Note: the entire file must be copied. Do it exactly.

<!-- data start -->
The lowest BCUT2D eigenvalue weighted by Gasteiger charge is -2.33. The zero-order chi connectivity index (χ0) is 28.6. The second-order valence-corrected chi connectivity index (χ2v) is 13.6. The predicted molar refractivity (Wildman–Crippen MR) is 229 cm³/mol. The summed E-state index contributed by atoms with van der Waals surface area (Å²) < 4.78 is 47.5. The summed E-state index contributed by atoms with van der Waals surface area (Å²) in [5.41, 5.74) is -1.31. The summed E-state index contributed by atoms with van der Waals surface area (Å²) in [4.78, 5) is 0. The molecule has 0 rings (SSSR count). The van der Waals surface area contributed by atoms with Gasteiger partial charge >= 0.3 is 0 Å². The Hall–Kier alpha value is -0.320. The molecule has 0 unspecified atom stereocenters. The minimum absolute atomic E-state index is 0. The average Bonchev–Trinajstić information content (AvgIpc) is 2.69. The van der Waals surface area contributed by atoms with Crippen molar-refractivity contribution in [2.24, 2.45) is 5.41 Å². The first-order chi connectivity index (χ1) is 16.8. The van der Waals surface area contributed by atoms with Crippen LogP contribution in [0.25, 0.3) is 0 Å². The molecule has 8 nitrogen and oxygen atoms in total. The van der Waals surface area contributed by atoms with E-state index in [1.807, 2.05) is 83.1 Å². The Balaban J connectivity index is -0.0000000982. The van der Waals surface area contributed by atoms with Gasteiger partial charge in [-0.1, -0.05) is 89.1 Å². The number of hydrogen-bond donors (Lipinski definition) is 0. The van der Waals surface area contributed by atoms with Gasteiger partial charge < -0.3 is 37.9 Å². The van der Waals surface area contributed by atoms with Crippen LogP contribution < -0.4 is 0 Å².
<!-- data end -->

The lowest BCUT2D eigenvalue weighted by Gasteiger charge is -2.33. The zero-order chi connectivity index (χ0) is 28.6. The second-order valence-corrected chi connectivity index (χ2v) is 13.6. The predicted molar refractivity (Wildman–Crippen MR) is 229 cm³/mol. The summed E-state index contributed by atoms with van der Waals surface area (Å²) < 4.78 is 47.5. The summed E-state index contributed by atoms with van der Waals surface area (Å²) in [5.41, 5.74) is -1.31. The summed E-state index contributed by atoms with van der Waals surface area (Å²) in [4.78, 5) is 0. The molecule has 0 rings (SSSR count). The van der Waals surface area contributed by atoms with Gasteiger partial charge >= 0.3 is 0 Å². The Hall–Kier alpha value is -0.320. The molecule has 0 unspecified atom stereocenters. The minimum absolute atomic E-state index is 0. The average Bonchev–Trinajstić information content (AvgIpc) is 2.69. The van der Waals surface area contributed by atoms with Crippen molar-refractivity contribution in [2.24, 2.45) is 5.41 Å². The first-order chi connectivity index (χ1) is 16.8. The van der Waals surface area contributed by atoms with Crippen LogP contribution in [0.25, 0.3) is 0 Å². The molecule has 8 nitrogen and oxygen atoms in total. The van der Waals surface area contributed by atoms with E-state index in [1.807, 2.05) is 83.1 Å². The Balaban J connectivity index is -0.0000000982. The van der Waals surface area contributed by atoms with Gasteiger partial charge in [-0.1, -0.05) is 89.1 Å². The number of hydrogen-bond donors (Lipinski definition) is 0. The van der Waals surface area contributed by atoms with Gasteiger partial charge < -0.3 is 37.9 Å². The van der Waals surface area contributed by atoms with Crippen LogP contribution < -0.4 is 0 Å².